Solutions could lie in indigenous thinking and values
“No one’s exercise of free speech should make another feel less free.”- Moana Jackson
One of the most significant themes to emerge in this research was the need to attend not just to individualised concerns (e.g. individual rights and privacy) but also to collective dynamics and wellbeing. Therefore any policies that are developed to protect people online and ensure their ability to participate freely and safely online need to have at their centre indigenous and collectivist thinking, especially as Māori have historically (and presently) been among those who are most targeted by hateful speech.
Constitutional lawyer and justice researcher Moana Jackson points out:
“The right to free speech [in New Zealand]… has too often meant the freedom to hurt, despise, and belittle Māori. Cartoons published a few years ago depicting fat and lazy Māori taking advantage of free school lunches were found by the court to be objectively offensive but protected by free speech and the fact that they weren’t offensive enough to incite a “reasonable person” to hatred or violence against our people.”
In response to national debate about free speech vs hate speech, Doctoral student in Theology and Religion at Otago University, Graham Cameron writes about the idea of whakawhanaungatanga instead of censorship.
Whakawhanaungatanga means to build familial connections with others, the relationships that bind us together, our social contract. He argues that defending the rights of racist or sexist people to say whatever they want is implicitly defending their ‘right’ to damage our communities and relationships. Therefore, limiting people’s ability to be sexist and racist is less about censorship and more about upholding whanaungatanga.
To illustrate the difference in the Māori and Western/Pākehā worldviews when it comes to the power of speech, we point to two different whakataukī or proverbs. The first in English: “Sticks and stones may break my bones, but words will never hurt me.” The idea that speech cannot hurt a person. The second in Māori: “He tao rākau, e taea te karo; he tao kōrero, e kore e taea te karo” or “The taiaha can be parried aside but words go straight to the heart.”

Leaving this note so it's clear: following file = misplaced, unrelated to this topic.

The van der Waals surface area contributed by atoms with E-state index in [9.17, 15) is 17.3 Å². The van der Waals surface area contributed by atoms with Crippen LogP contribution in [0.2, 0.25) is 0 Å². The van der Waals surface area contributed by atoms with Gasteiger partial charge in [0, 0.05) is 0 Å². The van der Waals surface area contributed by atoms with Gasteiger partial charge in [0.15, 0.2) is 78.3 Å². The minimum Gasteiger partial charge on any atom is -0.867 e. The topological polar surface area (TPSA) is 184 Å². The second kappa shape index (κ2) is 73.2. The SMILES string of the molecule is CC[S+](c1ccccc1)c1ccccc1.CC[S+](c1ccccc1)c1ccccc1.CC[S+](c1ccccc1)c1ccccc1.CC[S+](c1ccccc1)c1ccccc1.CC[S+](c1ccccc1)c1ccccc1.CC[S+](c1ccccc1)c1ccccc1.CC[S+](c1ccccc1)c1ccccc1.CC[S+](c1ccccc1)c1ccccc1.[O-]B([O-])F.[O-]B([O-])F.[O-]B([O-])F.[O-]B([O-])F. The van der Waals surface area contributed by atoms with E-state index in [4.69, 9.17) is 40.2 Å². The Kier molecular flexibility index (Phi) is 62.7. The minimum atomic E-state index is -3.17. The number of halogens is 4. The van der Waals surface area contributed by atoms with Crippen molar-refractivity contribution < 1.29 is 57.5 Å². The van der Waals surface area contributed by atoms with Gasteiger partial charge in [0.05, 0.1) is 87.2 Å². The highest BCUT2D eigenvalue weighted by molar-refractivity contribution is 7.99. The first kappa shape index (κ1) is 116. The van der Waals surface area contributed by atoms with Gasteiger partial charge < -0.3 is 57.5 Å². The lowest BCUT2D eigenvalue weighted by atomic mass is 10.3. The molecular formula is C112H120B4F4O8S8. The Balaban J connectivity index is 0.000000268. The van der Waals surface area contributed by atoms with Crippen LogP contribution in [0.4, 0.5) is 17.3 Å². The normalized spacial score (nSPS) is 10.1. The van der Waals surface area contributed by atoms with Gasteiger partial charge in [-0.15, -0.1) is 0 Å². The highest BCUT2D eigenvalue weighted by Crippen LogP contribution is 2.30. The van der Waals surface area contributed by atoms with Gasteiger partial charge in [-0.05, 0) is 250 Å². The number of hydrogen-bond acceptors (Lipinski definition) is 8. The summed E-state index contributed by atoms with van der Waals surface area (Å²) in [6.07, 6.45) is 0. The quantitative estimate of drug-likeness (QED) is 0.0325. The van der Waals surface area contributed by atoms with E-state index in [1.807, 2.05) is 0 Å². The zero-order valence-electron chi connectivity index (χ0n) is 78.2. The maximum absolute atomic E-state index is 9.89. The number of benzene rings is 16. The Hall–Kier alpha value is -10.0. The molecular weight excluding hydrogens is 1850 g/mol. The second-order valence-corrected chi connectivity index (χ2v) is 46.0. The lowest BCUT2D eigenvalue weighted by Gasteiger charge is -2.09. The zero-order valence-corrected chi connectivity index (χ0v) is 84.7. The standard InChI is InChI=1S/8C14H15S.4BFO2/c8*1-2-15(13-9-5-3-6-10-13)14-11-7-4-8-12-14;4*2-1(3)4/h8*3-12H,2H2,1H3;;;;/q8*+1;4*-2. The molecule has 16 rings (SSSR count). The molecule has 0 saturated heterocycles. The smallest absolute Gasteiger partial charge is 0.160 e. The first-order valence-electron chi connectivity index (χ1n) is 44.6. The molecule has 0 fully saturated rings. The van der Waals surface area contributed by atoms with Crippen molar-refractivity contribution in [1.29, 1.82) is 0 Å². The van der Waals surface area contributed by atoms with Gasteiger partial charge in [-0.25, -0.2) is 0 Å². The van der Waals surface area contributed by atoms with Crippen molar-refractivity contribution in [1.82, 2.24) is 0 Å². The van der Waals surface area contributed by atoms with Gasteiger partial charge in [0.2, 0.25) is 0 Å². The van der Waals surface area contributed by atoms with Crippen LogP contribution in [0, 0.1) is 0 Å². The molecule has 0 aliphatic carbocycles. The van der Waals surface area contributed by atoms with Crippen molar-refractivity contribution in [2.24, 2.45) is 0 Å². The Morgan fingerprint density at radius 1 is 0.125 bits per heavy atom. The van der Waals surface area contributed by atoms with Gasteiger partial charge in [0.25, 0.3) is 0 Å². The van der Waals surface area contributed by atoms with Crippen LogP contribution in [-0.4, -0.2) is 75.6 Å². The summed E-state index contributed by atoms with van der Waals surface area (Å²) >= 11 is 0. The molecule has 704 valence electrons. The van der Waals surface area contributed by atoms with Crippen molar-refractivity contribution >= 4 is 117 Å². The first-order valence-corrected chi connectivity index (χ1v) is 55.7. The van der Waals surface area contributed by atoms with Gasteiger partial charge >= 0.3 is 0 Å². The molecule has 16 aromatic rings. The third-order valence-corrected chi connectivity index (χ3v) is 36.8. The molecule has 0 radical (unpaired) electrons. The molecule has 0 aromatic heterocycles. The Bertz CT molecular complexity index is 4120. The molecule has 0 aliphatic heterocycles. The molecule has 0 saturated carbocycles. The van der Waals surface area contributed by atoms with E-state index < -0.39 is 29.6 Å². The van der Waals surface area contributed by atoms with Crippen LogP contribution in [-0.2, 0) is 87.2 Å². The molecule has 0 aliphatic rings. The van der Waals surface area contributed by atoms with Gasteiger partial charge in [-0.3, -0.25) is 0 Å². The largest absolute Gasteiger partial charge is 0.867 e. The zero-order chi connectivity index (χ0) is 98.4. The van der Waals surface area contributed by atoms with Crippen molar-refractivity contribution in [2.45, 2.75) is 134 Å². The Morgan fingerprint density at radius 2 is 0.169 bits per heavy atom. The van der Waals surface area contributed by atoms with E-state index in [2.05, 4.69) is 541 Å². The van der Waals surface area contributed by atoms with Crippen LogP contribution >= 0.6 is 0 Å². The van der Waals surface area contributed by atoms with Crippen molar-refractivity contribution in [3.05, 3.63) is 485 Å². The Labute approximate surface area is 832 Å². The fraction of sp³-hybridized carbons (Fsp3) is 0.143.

In the Māori world, a culture steeped in oral tradition, words create worlds and words matter.
Samoan author Lani Wendt Young, who has received horrific amounts of online abuse, says:
“The public shaming associated with online abuse is amplified many times over when you are Samoan… Because an attack on the individual is an attack on the extended family. ”
Our human rights, hate speech and communications laws need to acknowledge collectivist cultures and prioritise collective wellbeing-based solutions.
Māori digital rights advocate Karaitiana Taiuru says that two Māori values in particular could help support those who build the technology that permeates so much of our lives to build tools for a safer, better internet. Manaakitanga (How can we build tools that encourage users to show each other care and compassion and work to uplift each other?) and Kaitiakitanga (How can we build tools where all users become the guardians of the experience and data in a highly trusted, inclusive, and protected way?).
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